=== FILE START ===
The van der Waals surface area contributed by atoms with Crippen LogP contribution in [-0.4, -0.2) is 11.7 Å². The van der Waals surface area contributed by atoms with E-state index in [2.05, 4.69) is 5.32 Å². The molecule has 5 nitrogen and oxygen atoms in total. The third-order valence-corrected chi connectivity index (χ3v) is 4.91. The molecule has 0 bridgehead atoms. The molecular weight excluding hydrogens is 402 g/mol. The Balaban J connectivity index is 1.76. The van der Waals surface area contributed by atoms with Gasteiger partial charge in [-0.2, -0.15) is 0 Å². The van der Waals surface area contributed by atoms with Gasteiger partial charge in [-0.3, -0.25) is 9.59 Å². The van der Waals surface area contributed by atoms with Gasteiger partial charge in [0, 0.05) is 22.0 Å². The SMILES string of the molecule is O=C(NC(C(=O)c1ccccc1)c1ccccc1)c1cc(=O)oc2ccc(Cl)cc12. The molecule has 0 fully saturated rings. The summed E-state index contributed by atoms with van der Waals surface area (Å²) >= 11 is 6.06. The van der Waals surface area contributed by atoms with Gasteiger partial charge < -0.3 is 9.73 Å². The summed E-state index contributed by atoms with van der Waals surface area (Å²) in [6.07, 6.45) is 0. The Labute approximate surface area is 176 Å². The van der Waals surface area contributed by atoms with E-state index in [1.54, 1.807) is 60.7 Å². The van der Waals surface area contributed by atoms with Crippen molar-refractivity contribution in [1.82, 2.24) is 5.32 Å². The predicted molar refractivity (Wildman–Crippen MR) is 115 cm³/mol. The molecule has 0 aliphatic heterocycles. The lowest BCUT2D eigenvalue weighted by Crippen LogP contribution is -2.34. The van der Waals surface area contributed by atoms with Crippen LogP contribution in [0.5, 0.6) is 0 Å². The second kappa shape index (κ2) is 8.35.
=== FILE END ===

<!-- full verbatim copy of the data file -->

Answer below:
The van der Waals surface area contributed by atoms with Crippen LogP contribution in [-0.4, -0.2) is 11.7 Å². The van der Waals surface area contributed by atoms with E-state index in [2.05, 4.69) is 5.32 Å². The molecule has 5 nitrogen and oxygen atoms in total. The third-order valence-corrected chi connectivity index (χ3v) is 4.91. The molecule has 0 bridgehead atoms. The molecular weight excluding hydrogens is 402 g/mol. The Balaban J connectivity index is 1.76. The van der Waals surface area contributed by atoms with Gasteiger partial charge in [-0.2, -0.15) is 0 Å². The van der Waals surface area contributed by atoms with Gasteiger partial charge in [-0.3, -0.25) is 9.59 Å². The van der Waals surface area contributed by atoms with Gasteiger partial charge in [0, 0.05) is 22.0 Å². The SMILES string of the molecule is O=C(NC(C(=O)c1ccccc1)c1ccccc1)c1cc(=O)oc2ccc(Cl)cc12. The molecule has 0 fully saturated rings. The summed E-state index contributed by atoms with van der Waals surface area (Å²) >= 11 is 6.06. The van der Waals surface area contributed by atoms with Gasteiger partial charge < -0.3 is 9.73 Å². The summed E-state index contributed by atoms with van der Waals surface area (Å²) in [6.07, 6.45) is 0. The Labute approximate surface area is 176 Å². The van der Waals surface area contributed by atoms with E-state index in [1.54, 1.807) is 60.7 Å². The van der Waals surface area contributed by atoms with Crippen molar-refractivity contribution in [1.82, 2.24) is 5.32 Å². The predicted molar refractivity (Wildman–Crippen MR) is 115 cm³/mol. The molecule has 0 aliphatic heterocycles. The lowest BCUT2D eigenvalue weighted by Crippen LogP contribution is -2.34. The van der Waals surface area contributed by atoms with Crippen LogP contribution in [0.5, 0.6) is 0 Å². The second kappa shape index (κ2) is 8.35.